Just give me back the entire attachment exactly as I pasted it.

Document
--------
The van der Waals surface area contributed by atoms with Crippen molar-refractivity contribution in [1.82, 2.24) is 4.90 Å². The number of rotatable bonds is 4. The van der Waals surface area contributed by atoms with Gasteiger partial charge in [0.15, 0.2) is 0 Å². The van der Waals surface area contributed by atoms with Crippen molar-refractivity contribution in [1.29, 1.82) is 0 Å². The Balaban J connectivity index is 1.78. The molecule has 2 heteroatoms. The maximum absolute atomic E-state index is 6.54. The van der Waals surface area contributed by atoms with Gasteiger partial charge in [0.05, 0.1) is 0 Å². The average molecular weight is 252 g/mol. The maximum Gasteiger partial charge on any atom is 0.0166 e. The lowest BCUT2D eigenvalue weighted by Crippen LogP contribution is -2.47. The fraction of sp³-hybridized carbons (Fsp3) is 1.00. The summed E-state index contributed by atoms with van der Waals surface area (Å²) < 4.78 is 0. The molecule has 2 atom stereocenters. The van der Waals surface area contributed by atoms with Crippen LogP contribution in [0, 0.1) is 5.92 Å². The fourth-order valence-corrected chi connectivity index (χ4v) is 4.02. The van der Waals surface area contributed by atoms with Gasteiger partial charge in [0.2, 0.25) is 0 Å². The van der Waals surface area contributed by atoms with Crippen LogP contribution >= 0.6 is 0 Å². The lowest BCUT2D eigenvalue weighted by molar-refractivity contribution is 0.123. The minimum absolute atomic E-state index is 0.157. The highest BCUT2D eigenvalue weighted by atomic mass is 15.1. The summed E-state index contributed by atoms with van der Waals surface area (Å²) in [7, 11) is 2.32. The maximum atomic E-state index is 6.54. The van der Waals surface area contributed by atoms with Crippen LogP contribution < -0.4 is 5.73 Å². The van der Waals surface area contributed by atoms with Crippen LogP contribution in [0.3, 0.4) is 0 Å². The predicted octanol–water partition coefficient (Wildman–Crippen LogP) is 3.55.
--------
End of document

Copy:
The van der Waals surface area contributed by atoms with Crippen molar-refractivity contribution in [1.82, 2.24) is 4.90 Å². The number of rotatable bonds is 4. The van der Waals surface area contributed by atoms with Gasteiger partial charge in [0.15, 0.2) is 0 Å². The van der Waals surface area contributed by atoms with Crippen molar-refractivity contribution in [1.29, 1.82) is 0 Å². The Balaban J connectivity index is 1.78. The molecule has 2 heteroatoms. The maximum absolute atomic E-state index is 6.54. The van der Waals surface area contributed by atoms with Gasteiger partial charge in [0.05, 0.1) is 0 Å². The average molecular weight is 252 g/mol. The maximum Gasteiger partial charge on any atom is 0.0166 e. The lowest BCUT2D eigenvalue weighted by Crippen LogP contribution is -2.47. The fraction of sp³-hybridized carbons (Fsp3) is 1.00. The summed E-state index contributed by atoms with van der Waals surface area (Å²) < 4.78 is 0. The molecule has 2 atom stereocenters. The van der Waals surface area contributed by atoms with Crippen LogP contribution in [0, 0.1) is 5.92 Å². The fourth-order valence-corrected chi connectivity index (χ4v) is 4.02. The van der Waals surface area contributed by atoms with Gasteiger partial charge in [0.2, 0.25) is 0 Å². The van der Waals surface area contributed by atoms with Crippen LogP contribution >= 0.6 is 0 Å². The lowest BCUT2D eigenvalue weighted by molar-refractivity contribution is 0.123. The minimum absolute atomic E-state index is 0.157. The highest BCUT2D eigenvalue weighted by atomic mass is 15.1. The summed E-state index contributed by atoms with van der Waals surface area (Å²) in [7, 11) is 2.32. The maximum atomic E-state index is 6.54. The van der Waals surface area contributed by atoms with Crippen LogP contribution < -0.4 is 5.73 Å². The van der Waals surface area contributed by atoms with Crippen LogP contribution in [0.3, 0.4) is 0 Å². The predicted octanol–water partition coefficient (Wildman–Crippen LogP) is 3.55.